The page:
Everything You Need to Know About the Service Contract Act

What are the requirements of the Service Contract Act?

The McNamara-O’Hara Service Contract Act, or simply known as the SCA, is a law that was passed in January 1966. It was later on amended in 1972 and 1976. Currently, is currently being administered by the Department of Labor’s Wage and Hour Division (WHD). It was enacted to close the gap in labor standards protection between supply contracts and construction contracts.

The SCA primarily determines the wages and employment benefits that are to be paid by contractors to service employees working on contracts that exceed $2,500. Since these guidelines are stipulated by the law, it is important that every employer and contractor that hires service contracts must be aware of its requirements.

Service Contract Act Requirements for Wages of Service Contracts

1. The minimum wages required under the SCA are listed in the wage determinations applied to contracts that are worth more than $2,500, as hourly rates for the different classes of service employees.

2. If the contract is valued at $2,500 or less, the SCA requires that the wage must not be less than the FLSA minimum wage.

3. If an employee works in different capacities that fall under different classifications, then the time that the employee works for each capacity must be recorded. It must be paid accordingly to each specified class. If the contractor cannot show an employee’s segregated timekeeping, then he will be paid under the classification with the highest rate.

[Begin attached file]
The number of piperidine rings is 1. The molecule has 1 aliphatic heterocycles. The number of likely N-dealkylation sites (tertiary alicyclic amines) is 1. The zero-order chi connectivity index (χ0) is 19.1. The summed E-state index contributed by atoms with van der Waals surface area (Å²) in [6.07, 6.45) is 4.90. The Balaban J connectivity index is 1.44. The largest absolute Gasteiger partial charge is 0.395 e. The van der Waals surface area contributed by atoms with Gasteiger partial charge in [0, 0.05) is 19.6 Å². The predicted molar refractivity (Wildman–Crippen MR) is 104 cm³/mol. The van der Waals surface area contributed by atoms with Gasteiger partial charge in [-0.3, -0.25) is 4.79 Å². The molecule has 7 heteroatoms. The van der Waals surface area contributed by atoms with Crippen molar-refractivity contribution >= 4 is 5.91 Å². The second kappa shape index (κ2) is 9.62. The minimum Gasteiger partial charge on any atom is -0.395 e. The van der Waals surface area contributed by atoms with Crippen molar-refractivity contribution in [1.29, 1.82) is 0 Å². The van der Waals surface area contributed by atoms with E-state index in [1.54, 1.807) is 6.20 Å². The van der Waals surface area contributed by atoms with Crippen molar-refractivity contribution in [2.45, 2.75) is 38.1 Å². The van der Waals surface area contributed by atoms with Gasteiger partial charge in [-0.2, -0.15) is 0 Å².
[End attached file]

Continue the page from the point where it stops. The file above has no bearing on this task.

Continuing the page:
4. Wages must be paid in periods no longer than twice a month.

Service Contract Act on Fringe Benefits

Fringe benefits include the following benefits but are not limited to:

•   medical and hospital care

•   retirement pensions

•   death benefits

•   compensation for occupational injuries or illness

•   life insurance

•   disability and sickness insurance

•   accident insurance

•   vacation and holiday pay

•   apprenticeship costs and other plans and programs

Contractors and employers are allowed to hire third parties to come up with bona fide fringe benefit plans suitable for their service contracts. This practice assures employers that they are giving their employees their due employment benefits as mandated by the law, while they can focus more on running their business.

It is the contractor’s duty to keep appropriate separate records of the amount paid for the employees’ wages, and the amount paid for their fringe benefits.

Hire ARCHER JORDAN for your SCA approved fringe benefits!

ARCHER JORDAN is a team composed of experienced insurance, finance, and technology experts. We can help you come up with the fringe benefits that suit the needs of your service employees. Our years of experience in the field of employment benefits can assure you that the highly specialized programs we create comply with the law. Work with us, and we will take care of your employees’ benefits, so you can focus on growing your business.